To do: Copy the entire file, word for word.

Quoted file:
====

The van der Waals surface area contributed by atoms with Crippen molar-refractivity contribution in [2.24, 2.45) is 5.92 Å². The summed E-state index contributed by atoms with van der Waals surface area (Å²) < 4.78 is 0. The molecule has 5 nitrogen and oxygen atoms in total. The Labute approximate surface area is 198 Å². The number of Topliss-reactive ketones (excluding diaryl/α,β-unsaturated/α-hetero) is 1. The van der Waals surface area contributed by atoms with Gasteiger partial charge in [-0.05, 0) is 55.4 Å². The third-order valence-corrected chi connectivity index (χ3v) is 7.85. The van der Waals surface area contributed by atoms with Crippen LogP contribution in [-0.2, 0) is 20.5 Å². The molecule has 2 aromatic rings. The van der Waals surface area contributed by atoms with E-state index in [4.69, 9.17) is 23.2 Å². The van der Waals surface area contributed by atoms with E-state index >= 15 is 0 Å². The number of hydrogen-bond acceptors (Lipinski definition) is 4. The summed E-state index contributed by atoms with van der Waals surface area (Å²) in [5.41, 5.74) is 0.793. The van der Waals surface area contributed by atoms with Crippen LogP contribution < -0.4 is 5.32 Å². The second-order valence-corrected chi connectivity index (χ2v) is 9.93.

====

The van der Waals surface area contributed by atoms with Crippen molar-refractivity contribution in [2.24, 2.45) is 5.92 Å². The summed E-state index contributed by atoms with van der Waals surface area (Å²) < 4.78 is 0. The molecule has 5 nitrogen and oxygen atoms in total. The Labute approximate surface area is 198 Å². The number of Topliss-reactive ketones (excluding diaryl/α,β-unsaturated/α-hetero) is 1. The van der Waals surface area contributed by atoms with Gasteiger partial charge in [-0.05, 0) is 55.4 Å². The third-order valence-corrected chi connectivity index (χ3v) is 7.85. The van der Waals surface area contributed by atoms with Crippen LogP contribution in [-0.2, 0) is 20.5 Å². The molecule has 2 aromatic rings. The van der Waals surface area contributed by atoms with E-state index in [4.69, 9.17) is 23.2 Å². The van der Waals surface area contributed by atoms with E-state index >= 15 is 0 Å². The number of hydrogen-bond acceptors (Lipinski definition) is 4. The summed E-state index contributed by atoms with van der Waals surface area (Å²) in [5.41, 5.74) is 0.793. The van der Waals surface area contributed by atoms with Crippen LogP contribution < -0.4 is 5.32 Å². The second-order valence-corrected chi connectivity index (χ2v) is 9.93.